Pike River Coal guilty on nine health and safety charges

Two explosions in the West Coast coal mine killed 29 men underground in 2010.

Pike River Coal, the failed operator of the West Coast coal mine where two explosions killed 29 underground miners in 2010, has been convicted of nine health and safety charges.

In the Greymouth District Court, Judge Jane Farish found the company, which is in receivership, guilty of the charges under the Health and Safety in Employment Act, receivers John Fisk, David Bridgman and Malcolm Hollis of PwC say in a statement.

The receivers told the court last year that they would not be seek to defend the charges.

"Given the amounts owing to creditors, the receivers did not consider it in the economic interest of creditors to spend the limited funds available to the company on any defences to the charges," Mr Fisk says.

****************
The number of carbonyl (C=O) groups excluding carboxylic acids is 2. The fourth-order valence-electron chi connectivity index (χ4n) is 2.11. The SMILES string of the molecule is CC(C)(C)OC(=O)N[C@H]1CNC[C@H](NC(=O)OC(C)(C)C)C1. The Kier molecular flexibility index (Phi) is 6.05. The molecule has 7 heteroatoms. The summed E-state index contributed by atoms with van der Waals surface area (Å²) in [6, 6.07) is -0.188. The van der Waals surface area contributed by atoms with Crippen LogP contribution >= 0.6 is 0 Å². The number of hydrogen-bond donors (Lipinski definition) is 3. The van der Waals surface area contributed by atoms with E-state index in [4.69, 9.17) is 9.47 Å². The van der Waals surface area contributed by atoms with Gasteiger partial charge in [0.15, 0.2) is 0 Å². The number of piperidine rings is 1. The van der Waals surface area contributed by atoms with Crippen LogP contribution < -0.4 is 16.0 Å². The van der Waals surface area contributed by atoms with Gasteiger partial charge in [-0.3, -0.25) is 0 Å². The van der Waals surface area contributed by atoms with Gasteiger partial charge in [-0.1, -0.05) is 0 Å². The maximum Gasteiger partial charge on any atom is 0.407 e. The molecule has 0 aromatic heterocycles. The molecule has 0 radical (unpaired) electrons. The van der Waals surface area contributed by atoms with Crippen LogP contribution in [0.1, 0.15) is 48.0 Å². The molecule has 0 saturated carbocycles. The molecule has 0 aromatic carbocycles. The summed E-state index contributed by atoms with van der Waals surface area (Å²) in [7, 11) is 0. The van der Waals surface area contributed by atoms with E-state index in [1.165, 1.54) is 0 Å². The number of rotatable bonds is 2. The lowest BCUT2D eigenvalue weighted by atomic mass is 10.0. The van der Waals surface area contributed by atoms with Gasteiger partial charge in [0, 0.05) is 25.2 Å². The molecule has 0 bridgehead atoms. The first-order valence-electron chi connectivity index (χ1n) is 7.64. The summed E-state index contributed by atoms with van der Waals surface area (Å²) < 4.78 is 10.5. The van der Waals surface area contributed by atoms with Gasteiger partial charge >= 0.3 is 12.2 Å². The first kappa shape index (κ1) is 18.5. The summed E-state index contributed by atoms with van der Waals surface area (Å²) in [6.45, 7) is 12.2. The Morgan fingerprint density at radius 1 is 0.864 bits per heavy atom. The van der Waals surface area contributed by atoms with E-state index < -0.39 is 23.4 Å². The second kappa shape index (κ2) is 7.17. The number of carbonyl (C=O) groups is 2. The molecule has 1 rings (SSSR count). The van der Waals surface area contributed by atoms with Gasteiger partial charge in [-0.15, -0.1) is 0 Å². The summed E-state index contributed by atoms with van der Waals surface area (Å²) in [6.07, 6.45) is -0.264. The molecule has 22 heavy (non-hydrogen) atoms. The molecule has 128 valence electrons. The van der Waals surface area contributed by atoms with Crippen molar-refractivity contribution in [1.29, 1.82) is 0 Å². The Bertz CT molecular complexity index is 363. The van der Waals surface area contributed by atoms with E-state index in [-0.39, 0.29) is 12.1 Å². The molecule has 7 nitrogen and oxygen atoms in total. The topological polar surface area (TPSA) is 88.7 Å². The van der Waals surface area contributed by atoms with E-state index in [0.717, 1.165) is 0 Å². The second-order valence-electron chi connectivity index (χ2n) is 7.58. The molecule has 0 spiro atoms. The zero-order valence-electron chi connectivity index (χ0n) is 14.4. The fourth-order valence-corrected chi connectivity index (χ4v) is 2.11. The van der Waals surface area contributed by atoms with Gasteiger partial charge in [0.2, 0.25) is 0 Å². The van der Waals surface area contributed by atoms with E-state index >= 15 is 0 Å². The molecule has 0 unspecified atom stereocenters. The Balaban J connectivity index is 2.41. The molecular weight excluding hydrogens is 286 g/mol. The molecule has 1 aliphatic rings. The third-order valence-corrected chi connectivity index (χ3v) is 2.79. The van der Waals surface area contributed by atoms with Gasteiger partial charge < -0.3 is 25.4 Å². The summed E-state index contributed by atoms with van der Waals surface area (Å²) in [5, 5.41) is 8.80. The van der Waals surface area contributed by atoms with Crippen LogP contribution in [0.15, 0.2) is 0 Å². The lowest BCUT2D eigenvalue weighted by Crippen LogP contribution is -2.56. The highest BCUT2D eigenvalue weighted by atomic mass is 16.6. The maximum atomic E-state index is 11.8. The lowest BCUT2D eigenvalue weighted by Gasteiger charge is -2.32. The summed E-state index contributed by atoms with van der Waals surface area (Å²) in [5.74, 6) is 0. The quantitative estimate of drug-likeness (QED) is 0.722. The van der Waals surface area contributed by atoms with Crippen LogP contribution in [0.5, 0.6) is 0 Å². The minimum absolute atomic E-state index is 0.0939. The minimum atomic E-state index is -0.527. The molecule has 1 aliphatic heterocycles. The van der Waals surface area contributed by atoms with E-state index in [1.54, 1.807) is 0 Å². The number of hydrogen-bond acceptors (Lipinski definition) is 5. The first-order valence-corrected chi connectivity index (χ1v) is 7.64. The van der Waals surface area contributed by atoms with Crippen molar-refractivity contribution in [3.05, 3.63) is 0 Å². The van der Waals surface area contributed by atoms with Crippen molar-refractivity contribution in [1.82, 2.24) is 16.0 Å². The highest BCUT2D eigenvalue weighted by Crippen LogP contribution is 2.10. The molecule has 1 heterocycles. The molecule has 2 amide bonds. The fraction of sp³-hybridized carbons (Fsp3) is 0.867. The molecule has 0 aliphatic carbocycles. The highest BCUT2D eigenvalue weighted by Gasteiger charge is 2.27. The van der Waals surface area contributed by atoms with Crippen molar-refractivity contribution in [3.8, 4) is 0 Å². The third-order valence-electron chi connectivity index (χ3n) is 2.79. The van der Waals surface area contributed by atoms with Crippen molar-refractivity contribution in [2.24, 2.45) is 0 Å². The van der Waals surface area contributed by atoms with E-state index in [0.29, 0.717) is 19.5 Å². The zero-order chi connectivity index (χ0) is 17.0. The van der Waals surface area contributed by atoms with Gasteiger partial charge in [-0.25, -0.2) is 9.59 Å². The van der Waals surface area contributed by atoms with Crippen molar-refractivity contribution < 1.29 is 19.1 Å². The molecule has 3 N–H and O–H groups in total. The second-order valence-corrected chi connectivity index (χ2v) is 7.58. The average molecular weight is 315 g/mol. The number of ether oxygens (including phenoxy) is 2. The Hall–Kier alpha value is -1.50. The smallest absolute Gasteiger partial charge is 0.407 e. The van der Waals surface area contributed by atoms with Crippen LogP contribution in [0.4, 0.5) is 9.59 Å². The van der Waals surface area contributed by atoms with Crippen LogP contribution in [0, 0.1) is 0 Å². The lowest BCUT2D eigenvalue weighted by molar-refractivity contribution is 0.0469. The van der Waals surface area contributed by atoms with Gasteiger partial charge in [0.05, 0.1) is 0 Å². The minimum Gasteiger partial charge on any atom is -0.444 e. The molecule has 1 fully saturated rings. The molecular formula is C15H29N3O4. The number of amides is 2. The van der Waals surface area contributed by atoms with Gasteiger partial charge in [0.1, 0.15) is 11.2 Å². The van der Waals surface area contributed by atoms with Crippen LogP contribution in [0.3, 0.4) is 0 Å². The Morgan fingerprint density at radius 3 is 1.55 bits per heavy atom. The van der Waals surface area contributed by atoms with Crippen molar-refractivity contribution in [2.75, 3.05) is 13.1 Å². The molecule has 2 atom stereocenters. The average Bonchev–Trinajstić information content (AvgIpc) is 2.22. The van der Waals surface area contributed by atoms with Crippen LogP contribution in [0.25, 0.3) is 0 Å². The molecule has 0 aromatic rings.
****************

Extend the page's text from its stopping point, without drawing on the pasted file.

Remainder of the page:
"The receivers do not intend to take any position in relation to what may be an appropriate sentence. This is a matter for the court."

A sentencing hearing has been set for July 4 and 5, and the receivers will provide the court and prosecution with information about the company's financial position to assist, they say.

The mine was sold to state-owned Solid Energy, which is itself in a precarious financial position, for $7.5 million, with earn-outs up to $25 million if it is commercially reopened.

According to the receivers' latest report published in February, Pike River Coal's remaining asset was an insurance claim relating to events before the November 2010 explosions.


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